I suppose punishment should fit crimes but what exactly does that mean? Do you punish based on harm? On intent? On the amount of money it cost to commit the crime? What if the crime actually helped people instead of hurting them?
Normally, we don’t have to worry about these sorts of philosophical questions because penalties are pretty clearly set in law. Why bother to think when we have rules?
But a federal judge in Massachusetts had to consider these questions (or at least should have considered them) when deciding the fates of people of accused of bribing people to get their kids into college.
Apparently, the options being debated were letting parent defendants go because they were really just dumb victims, fining them based on what they forked over in the bribe, or sending everybody off to jail for a relatively equal amount of time because they caused similar harms no matter how much they paid.
Should harm to victims be considered — if there are victims? And who are the victims?
On Friday, the judge sentenced actress Felicity Huffman to 14 days in prison, imposed a $30,000 fine, and ordered 250 hours of community service. The discussion then got a little weirder. This is a sentence from The New York Times coverage: “Looming over Ms. Huffman’s sentencing were questions about fairness, and whether she and the other mostly white parents in the case would be treated more leniently than poor or nonwhite defendants accused of educational fraud.”
That’s the looming question? Are there a lot of poor families bribing school officials? No wonder they’re poor.
Maybe we should be comparing the sentence to the sentences for purveyors of opioids and subprime mortgages, but I guess we can’t, because there weren’t any.
Whether the sentence was fair or not, there are more punishment options — or maybe reward options — that should have been discussed.
For example, why aren’t these parents getting credit for taking expensive college spots away from deserving but less-prosperous students? Those students were more than likely a lot smarter than the defendants’ kids. Why ruin their lives with crippling student loan debt when they can go to much cheaper state schools and still end up doing better than those dumb rich kids?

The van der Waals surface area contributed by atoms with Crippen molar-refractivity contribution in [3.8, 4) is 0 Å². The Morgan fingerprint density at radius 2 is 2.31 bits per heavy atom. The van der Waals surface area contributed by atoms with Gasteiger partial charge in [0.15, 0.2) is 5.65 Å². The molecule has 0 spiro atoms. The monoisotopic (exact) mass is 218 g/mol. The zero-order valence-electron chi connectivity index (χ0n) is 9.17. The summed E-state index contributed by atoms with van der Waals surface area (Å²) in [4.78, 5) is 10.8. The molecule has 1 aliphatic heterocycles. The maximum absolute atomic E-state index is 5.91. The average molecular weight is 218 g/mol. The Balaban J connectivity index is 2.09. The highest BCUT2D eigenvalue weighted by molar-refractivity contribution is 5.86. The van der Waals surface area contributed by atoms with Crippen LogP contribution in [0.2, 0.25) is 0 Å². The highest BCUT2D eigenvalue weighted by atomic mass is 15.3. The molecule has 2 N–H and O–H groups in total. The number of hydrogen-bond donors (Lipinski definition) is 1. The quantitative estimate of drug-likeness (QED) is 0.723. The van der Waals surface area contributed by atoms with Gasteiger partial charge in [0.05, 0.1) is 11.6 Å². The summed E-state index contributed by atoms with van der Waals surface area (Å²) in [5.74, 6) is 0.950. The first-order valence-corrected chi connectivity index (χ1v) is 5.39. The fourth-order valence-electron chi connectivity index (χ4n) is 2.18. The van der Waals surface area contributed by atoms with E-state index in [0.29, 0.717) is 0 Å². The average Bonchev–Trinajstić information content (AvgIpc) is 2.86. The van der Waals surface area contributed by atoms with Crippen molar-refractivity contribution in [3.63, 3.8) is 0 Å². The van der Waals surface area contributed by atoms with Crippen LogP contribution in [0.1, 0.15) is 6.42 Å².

We have a terrible student loan debt crisis in this country. We can solve it by filling expensive schools with students who don’t deserve to be there and keeping out deserving students who would run up their debt and damage their career prospects. This, in turn, will so anger the best professors that they’ll jump ship and move to schools with actual intelligent students.
The paying parents help the expensive schools too. Not only do the bribes support hard-working academicians and university programs, but the bribers, as parents of alumni (or of students who dropped out), also become potential donors.
The argument against home confinement for the defendants was that they have pretty nice homes. It’s not much of a punishment, but is prison really a fitting alternative? No, the sensible punishment is requiring the parents to live with their kids on campus and go to their classes.
This will not only humiliate the children — and destroy any prospect of a social life — but also teach the defendants that maybe that bribe wasn’t such a good investment.
Sentencing training. Surprisingly, an important issue has not been discussed in this bribery case: acting.
Felicity Huffman is a really good actress — one of my favorites. At her sentencing hearing, she got to choke up and claim to be deeply regretful.
Was she really?
OK, most people are regretful once they get caught, but really good actresses would seem to have an advantage.
If justice is going to be fair, we need to guarantee that all defendants are given access to theatrical training.
Final bribery thought. Don’t you think the fines in these cases should go into a scholarship fund?
Assumption of risk? A prominent law firm last week filed a complaint in Los Angeles Superior Court against a former client for not paying legal fees. The fees were for representing the defendant in a fee arbitration with a prominent national law firm.
Perhaps someone should have known better.
I can’t wait to see who defends this guy next.